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The Discovery of a New TCR Raises Hope for a Universal Cancer Therapy

Posted on 22 January 2020

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Reprogramming a patient’s T cells to target cancer-specific proteins is an approach that has seen a significant upsurge in recent years. Such treatments are in use, but face the problem of heterogeneity: different types of cancer in different individuals vary drastically in the proteins they express. Thus, new T cells must be generated specifically for each patient, and there are many cancers for which T cell therapies have not yet been developed.

The solution to this problem would be a T cell able to recognise a wide range of different cancers. Remarkably, this is what research published in Nature Immunology appears to have identified. The T cell was able to recognise cells from a wide range of cancers, while ignoring non-cancer cells. This was thanks to a new T cell receptor that recognises MR1, a protein that shows little variation between individuals, making it an attractive target for a universal immunotherapy.

Graphic showing how t-cells work.

Intriguingly, MR1 is present on cancer and regular cells alike, yet the T cells remained specific to cancer cells. Determining exactly how the T cells make this distinction will require further effort. Additionally, results of the experiments performed in mice are not guaranteed to translate well to humans. This research nevertheless has huge potential implications for cancer treatment, as it would in many cases remove the need to develop T cell therapies on and individual basis.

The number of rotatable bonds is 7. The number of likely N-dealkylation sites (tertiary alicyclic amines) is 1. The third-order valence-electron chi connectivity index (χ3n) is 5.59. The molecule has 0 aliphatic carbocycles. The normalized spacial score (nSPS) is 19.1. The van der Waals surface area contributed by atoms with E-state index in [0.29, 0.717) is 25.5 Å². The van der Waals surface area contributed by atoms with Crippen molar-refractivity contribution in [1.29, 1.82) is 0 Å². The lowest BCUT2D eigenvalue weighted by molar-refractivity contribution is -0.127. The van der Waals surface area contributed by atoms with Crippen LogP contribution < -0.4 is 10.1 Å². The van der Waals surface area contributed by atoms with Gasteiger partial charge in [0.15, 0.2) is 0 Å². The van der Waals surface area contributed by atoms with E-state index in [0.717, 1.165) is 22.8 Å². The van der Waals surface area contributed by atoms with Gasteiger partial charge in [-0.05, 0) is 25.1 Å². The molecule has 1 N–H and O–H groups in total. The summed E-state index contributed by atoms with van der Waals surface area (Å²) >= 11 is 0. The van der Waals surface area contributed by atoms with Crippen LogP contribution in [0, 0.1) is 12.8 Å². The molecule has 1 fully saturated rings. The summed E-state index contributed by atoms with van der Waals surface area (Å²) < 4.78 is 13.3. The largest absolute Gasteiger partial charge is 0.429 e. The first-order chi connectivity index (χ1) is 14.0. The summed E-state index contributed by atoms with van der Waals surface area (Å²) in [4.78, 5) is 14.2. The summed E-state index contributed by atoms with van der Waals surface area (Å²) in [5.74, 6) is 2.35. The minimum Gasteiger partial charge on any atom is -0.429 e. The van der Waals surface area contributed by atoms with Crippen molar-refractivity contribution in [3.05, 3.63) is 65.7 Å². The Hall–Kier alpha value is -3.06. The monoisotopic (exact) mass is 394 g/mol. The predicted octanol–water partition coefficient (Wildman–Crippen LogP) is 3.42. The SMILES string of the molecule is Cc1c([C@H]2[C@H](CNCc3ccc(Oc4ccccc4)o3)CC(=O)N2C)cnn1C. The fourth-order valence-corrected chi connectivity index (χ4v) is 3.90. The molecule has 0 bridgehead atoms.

“We hope this new TCR may provide us with a different route to target and destroy a wide range of cancers in all individuals,” said Professor Andrew Sewell, lead author on the study.

“Current TCR-based therapies can only be used in a minority of patients with a minority of cancers.

“Cancer-targeting via MR1-restricted T-cells is an exciting new frontier – it raises the prospect of a ‘one-size-fits-all’ cancer treatment; a single type of T-cell that could be capable of destroying many different types of cancers across the population.

“Previously nobody believed this could be possible.”

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    Genome-wide CRISPR–Cas9 screening reveals ubiquitous T cell cancer targeting via the monomorphic MHC class I-related protein MR1:

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